Life After DPIR: Richard Ponzio
Richard Ponzio (2004, DPhil in International Relations) is Director of the Global Governance, Justice & Security Program and a Senior Fellow at The Stimson Center. He has held a variety of senior positions at The Hague Institute for Global Justice (where he directed the Albright-Gambari Commission), the US Department of State and the United Nations. He also serves on the board of the Academic Council on the UN System (ACUNS), and with ACUNS he recently launched the Global Governance Innovation Network. Here he tells us about his career path and advises students and graduates looking to take their first steps in these fields.
Reflecting back to the start of your career, were there any particular skills or experiences that you hadn’t yet acquired which turned out to be really important in that critical early stage of your career?
Getting out to the field is a great place to get leadership experience and to get really challenged early in one’s career. It was also especially valuable for someone interested in development economics and political institution-building in fragile states like me. I needed to get to these countries.
I did that right after my Master’s degree. My first break came from heading out to Pakistan and working with a relatively small south Asian think tank, the Mahbub Ul Haq Research Centre in Islamabad. That was an extremely formulative experience and from that human development work at the South-Asia regional level I dovetailed into a global HDR. That experience in the early 2000s was so important – I learnt about mastering a subject and the notion of knowledge creation.
Getting that critical experience and perspective – even if you only master it in just one country that’s quite different from your own in the western world – that’s an extremely important step in one’s career.
As it happened, two of my Pakistani colleagues were actually professors at Oxford. This led me towards a DPhil at Oxford and I went over on a Fulbright Fellowship to study International Relations.
I wanted to become a creator and an innovator - that’s why I did the DPhil - and to my surprise I could go back to the UN and do this policy, analytical, research type work in big bureaucracies, but I wanted to become a policy research analyst and that’s how I eventually ended up returning to work at a think tank.
How did you first get your first job with the UN?
For my second year of work experience (prior to my Oxford DPhil), I was on a UNDP contract and that was critical for making my subsequent break a year later in a New York policy advisory post in the governance division of the UNDP headquarters. That experience was one way of distinguishing myself. Through that I then went on for a decade in peacekeeping operations and finished in the UN peacebuilding support office.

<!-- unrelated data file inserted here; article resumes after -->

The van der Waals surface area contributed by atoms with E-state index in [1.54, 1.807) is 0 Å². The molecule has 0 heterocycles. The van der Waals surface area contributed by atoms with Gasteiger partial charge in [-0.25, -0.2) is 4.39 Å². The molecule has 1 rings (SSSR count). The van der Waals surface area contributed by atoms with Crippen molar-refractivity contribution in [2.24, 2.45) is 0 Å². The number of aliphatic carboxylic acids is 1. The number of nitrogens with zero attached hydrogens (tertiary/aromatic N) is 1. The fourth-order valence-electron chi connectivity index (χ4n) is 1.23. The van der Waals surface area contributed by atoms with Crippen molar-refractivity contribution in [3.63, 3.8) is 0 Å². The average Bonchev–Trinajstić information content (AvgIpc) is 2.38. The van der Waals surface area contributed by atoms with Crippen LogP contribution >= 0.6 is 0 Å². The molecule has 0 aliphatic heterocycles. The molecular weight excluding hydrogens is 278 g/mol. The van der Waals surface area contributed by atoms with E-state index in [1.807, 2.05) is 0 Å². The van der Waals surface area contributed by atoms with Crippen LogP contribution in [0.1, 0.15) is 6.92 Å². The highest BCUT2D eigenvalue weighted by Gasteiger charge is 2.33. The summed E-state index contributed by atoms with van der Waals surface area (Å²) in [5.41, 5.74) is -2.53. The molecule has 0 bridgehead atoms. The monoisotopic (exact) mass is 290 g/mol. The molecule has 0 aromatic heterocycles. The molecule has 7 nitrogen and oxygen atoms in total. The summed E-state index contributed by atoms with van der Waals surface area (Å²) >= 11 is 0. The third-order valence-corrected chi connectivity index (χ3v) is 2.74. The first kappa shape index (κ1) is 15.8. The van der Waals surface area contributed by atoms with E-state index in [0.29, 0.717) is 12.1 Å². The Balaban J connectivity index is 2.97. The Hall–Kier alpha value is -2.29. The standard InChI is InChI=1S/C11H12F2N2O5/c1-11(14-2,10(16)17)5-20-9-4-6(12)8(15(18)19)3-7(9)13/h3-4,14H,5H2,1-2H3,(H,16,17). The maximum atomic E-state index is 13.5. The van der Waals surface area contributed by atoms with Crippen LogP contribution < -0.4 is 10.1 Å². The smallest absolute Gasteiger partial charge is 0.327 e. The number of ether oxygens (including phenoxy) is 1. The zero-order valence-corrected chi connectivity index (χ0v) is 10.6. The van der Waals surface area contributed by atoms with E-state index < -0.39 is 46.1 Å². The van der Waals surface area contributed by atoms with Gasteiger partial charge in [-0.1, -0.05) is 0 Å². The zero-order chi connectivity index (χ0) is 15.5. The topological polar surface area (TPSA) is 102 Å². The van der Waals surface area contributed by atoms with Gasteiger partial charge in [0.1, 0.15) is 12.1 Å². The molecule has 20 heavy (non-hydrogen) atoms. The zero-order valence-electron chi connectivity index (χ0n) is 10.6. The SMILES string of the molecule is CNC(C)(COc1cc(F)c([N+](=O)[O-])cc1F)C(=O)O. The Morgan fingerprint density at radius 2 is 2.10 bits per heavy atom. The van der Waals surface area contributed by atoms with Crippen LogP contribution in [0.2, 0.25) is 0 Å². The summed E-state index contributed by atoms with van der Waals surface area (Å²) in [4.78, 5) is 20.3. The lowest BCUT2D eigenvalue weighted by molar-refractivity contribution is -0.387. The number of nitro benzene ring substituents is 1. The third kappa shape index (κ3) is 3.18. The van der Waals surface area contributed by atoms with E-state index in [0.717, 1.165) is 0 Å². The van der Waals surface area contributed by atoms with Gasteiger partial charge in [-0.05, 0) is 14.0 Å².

What advice would you give to students and recent graduates on how to market themselves and tailor their strategies to land that first job?
This is so important in the recruitment process where there are hundreds of applications.
I would encourage people in your network - with whom you have done informational interviews or you have worked with - to provide unsolicited references to the committee involved in recruitment. It demonstrates that you are really serious about working with them and it gives additional information from somebody you trust that will really distinguish your application from others.
Of course, you need to tailor your cover letter to the position you’re interviewing with too, and your interview will need to show that you know that position. At the end of an interview, they often say ‘ask us some questions’ – I would recommend asking very few: be thoughtful and show yet again that you’ve done your homework and that you’re a good match for the institution you’re applying for. This will give you a step up on the competition.
The UN Young Professionals Programme (YPP) is a common route into the UN. I actually applied twice and never was successful. They had over 2,000 applications for 20 positions but if you’re a finalist as I fortunately was, you get on their rosters and then they start contacting you about things you might be interested in. Through that I landed a few really wonderful opportunities.
Volunteerism is one of the best early entry points into the UN system, as well as the UN internship programme, which you need at least a Master’s degree to get into. These are really important modalities because with the normal way of applying there are often hundreds and hundreds in the job hunt for a single position, especially in the policy sector (New York, Geneva, Vienna).
Having moved from the UN and the US Department of State to a think tank – what do you enjoy most about your current role?
In think tanks, we stay with our issues for many years and try and see through policy changes that we advocate for in our research and writing. I’ve spent much of my career working in big bureaucracies - in the UN for about a decade and five years in the US Department of State. But it’s the last few years I’ve spent working in two different think tanks that I’ve had the most enjoyable and also the most impactful experience of getting one’s ideas listened to, discussed and into the policy space. Being a bridge between leading scholars and professional policy actors working in the international policy arena - that’s the essence of think tanks - to be seen as doers as much as thinkers.
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